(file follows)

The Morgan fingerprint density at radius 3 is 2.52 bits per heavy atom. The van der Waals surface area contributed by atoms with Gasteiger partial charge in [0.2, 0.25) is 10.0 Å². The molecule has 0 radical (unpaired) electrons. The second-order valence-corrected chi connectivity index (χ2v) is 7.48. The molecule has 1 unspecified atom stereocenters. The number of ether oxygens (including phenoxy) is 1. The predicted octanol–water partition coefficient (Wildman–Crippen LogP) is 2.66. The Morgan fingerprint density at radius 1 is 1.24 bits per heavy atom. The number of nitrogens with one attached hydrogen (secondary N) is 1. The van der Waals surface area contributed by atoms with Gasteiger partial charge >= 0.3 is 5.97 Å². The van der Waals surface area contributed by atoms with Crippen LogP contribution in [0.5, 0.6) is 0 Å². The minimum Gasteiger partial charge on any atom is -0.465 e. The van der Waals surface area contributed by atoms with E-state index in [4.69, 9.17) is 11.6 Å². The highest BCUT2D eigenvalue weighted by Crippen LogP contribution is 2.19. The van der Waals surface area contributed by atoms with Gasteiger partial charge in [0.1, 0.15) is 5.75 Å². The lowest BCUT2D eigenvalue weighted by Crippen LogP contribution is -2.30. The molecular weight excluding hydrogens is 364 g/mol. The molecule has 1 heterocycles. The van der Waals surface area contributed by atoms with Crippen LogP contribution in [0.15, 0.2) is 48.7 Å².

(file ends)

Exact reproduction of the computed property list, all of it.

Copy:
The Morgan fingerprint density at radius 3 is 2.52 bits per heavy atom. The van der Waals surface area contributed by atoms with Gasteiger partial charge in [0.2, 0.25) is 10.0 Å². The molecule has 0 radical (unpaired) electrons. The second-order valence-corrected chi connectivity index (χ2v) is 7.48. The molecule has 1 unspecified atom stereocenters. The number of ether oxygens (including phenoxy) is 1. The predicted octanol–water partition coefficient (Wildman–Crippen LogP) is 2.66. The Morgan fingerprint density at radius 1 is 1.24 bits per heavy atom. The number of nitrogens with one attached hydrogen (secondary N) is 1. The van der Waals surface area contributed by atoms with Gasteiger partial charge >= 0.3 is 5.97 Å². The van der Waals surface area contributed by atoms with Crippen LogP contribution in [0.5, 0.6) is 0 Å². The minimum Gasteiger partial charge on any atom is -0.465 e. The van der Waals surface area contributed by atoms with E-state index in [4.69, 9.17) is 11.6 Å². The highest BCUT2D eigenvalue weighted by Crippen LogP contribution is 2.19. The van der Waals surface area contributed by atoms with Gasteiger partial charge in [0.1, 0.15) is 5.75 Å². The lowest BCUT2D eigenvalue weighted by Crippen LogP contribution is -2.30. The molecular weight excluding hydrogens is 364 g/mol. The molecule has 1 heterocycles. The van der Waals surface area contributed by atoms with Crippen LogP contribution in [0.15, 0.2) is 48.7 Å².